British Government Could Ban Disposable Vapes Soon

Following more than a year of alarming headlines about youth vaping and illegally imported products, the British government may soon prohibit the sale of disposable vapes. News outlets reported today that the UK health department is considering a ban on the popular devices, which make vaping accessible with almost no learning curve.

The Daily Telegraph first reported the news, citing unnamed government sources who say the health department will issue a consultation as early as next week that would include a proposal to ban “single-use” vapes to prevent youth nicotine use. Other news outlets have mostly quoted the Telegraph article.

In an interview this morning, science minister Michelle Donelan would not confirm specifics, but told Sky News the issue is “something that we do need to act on,” and that the Conservative government would be making “further announcements.”

In July, the Local Government Association, which represents local councils across England, called for a ban on disposables, citing concerns over both underage use and environmental impacts.

The UK has robust recycling infrastructure, including the ability to recycle disposable vapes (which contain lithium ion batteries), but many of the devices are discarded improperly and wind up in landfills. There doesn’t seem to be much discussion of common-sense solutions like placing a reasonable deposit on disposables at the point of purchase, which would make vapes discarded on sidewalks and in pubs valuable commodities.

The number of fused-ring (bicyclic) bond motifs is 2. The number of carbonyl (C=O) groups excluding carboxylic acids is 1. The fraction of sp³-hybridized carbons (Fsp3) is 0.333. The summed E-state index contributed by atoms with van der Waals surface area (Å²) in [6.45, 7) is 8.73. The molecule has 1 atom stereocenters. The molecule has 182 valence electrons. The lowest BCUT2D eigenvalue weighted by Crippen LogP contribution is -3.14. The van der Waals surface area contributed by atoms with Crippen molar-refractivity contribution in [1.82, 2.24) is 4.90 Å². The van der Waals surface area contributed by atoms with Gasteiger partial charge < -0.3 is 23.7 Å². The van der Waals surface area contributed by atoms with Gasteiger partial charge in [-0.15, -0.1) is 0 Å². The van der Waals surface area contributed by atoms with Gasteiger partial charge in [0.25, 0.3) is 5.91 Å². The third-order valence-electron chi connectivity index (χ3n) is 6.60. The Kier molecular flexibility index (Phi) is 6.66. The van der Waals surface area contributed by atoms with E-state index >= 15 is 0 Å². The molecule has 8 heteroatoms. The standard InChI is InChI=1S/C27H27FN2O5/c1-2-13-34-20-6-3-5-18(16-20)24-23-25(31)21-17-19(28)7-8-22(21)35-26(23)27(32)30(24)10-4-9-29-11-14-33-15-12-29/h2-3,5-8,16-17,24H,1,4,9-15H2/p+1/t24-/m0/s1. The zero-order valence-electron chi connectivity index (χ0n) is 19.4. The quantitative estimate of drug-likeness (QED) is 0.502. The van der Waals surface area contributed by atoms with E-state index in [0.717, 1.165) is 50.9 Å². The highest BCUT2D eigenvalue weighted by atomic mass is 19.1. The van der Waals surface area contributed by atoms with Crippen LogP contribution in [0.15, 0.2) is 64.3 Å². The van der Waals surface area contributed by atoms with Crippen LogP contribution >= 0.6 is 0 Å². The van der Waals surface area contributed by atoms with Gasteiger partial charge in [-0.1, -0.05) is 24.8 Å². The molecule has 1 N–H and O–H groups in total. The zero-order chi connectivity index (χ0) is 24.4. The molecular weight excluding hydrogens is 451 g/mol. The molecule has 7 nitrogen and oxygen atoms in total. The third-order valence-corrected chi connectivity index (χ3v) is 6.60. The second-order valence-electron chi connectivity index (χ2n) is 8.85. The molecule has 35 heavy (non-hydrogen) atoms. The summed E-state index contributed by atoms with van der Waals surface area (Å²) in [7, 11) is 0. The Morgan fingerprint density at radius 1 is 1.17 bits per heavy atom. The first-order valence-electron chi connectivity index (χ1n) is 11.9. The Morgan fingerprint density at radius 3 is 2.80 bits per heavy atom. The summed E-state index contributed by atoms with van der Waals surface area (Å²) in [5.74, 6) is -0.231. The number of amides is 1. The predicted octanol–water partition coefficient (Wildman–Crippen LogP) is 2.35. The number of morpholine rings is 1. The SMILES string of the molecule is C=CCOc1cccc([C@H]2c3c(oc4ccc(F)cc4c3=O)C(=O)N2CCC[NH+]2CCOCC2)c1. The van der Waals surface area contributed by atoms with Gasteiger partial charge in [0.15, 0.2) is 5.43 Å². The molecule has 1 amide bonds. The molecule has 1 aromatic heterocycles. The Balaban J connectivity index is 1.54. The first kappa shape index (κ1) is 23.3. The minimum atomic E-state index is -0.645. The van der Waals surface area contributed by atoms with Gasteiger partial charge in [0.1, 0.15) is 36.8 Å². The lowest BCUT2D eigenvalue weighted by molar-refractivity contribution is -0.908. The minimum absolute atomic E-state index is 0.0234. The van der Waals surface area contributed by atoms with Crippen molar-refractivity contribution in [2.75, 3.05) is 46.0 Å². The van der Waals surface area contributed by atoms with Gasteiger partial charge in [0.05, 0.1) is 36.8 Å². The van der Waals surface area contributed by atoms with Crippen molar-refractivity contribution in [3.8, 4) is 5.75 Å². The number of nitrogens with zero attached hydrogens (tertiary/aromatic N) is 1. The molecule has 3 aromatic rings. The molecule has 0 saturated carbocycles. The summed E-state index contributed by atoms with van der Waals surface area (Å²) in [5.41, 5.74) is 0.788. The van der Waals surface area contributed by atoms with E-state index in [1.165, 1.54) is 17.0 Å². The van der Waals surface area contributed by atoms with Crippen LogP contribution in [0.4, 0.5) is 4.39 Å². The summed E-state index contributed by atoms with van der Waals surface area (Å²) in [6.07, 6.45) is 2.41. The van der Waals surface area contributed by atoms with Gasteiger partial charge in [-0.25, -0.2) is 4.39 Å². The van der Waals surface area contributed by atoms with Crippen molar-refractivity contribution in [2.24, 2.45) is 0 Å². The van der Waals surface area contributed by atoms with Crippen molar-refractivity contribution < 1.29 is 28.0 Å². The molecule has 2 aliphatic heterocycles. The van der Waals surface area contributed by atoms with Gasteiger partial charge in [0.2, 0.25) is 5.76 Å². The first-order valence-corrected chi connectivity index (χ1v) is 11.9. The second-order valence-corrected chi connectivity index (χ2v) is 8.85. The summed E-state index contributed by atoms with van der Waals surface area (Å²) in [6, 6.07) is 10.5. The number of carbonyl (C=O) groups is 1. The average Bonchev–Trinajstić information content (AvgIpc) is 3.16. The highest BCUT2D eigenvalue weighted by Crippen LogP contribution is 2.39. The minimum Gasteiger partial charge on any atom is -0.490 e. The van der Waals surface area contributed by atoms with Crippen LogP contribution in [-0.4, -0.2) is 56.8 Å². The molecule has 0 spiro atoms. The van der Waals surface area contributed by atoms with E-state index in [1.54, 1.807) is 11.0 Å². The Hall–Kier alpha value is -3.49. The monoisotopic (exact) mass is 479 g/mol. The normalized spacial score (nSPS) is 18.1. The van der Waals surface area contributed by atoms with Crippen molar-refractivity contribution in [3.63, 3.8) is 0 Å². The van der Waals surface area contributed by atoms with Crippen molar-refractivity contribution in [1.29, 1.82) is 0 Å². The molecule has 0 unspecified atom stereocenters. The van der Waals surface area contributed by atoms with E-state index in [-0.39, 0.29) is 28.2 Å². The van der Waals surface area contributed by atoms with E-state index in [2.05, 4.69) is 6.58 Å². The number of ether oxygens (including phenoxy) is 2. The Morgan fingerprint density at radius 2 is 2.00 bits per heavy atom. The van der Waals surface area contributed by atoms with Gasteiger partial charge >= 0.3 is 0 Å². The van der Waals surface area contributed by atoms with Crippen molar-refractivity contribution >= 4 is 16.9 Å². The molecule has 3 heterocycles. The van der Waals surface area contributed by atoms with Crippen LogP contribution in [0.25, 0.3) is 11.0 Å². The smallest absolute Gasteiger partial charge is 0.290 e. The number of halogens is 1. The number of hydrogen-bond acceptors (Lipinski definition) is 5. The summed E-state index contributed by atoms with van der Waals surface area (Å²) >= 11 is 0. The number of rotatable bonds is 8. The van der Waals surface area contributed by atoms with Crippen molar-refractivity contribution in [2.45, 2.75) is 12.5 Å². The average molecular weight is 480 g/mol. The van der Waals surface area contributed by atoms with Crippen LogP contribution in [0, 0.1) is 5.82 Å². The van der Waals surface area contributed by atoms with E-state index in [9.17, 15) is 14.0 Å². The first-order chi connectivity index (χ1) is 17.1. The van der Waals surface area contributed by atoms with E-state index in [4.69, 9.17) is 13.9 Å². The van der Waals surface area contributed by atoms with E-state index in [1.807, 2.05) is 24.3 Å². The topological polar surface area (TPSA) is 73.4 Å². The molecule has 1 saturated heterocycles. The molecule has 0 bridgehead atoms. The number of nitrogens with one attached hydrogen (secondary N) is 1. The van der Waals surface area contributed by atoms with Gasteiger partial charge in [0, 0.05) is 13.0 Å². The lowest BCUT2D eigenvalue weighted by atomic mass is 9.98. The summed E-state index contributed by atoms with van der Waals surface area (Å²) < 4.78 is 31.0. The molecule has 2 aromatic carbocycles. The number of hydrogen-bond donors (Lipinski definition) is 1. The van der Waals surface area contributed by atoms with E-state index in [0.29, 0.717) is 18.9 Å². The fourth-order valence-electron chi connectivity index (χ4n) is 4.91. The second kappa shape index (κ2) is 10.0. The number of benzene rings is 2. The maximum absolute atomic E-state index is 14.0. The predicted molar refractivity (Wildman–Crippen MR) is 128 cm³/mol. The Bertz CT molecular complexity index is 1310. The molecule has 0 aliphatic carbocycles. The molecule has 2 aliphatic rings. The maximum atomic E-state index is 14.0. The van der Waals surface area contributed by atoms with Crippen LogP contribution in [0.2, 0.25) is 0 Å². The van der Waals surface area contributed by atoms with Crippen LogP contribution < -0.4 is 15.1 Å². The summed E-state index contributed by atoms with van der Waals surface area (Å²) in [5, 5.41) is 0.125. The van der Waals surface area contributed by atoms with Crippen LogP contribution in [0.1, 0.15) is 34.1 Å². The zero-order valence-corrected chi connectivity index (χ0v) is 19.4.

Calls to ban disposables have been heard in the UK at least since early 2022, when seizures of illegal gray market products began grabbing headlines around the country. The issue gained steam when major disposable manufacturer Elf Bar was cited for selling overfilled disposables.

In April, while announcing an initiative to give away a million vaping starter kits to Britons who smoke, health official Neil O’Brien also voiced concerns over “disposable vapes marketed to kids with…child-friendly flavours.”

At the same time, the government issued a public consultation on youth vaping, asking for evidence on product appearance, how marketing may attract children, and the environmental impact of vaping with an emphasis on disposable vapes, among other topics. According to the Daily Telegraph a new consultation would “hone in” on specific topics, including proposing the disposable ban.

The UK is not alone in its response to disposable vapes. In France, Prime Minister Élisabeth Borne said last week that a disposable ban would be part of the government’s anti-tobacco strategy. In the United States, the FDA faces increasing pressure to take sweeping action against disposables, especially from tobacco giant R.J. Reynolds, whose Vuse vapes have struggled to compete with popular flavored disposables in convenience stores.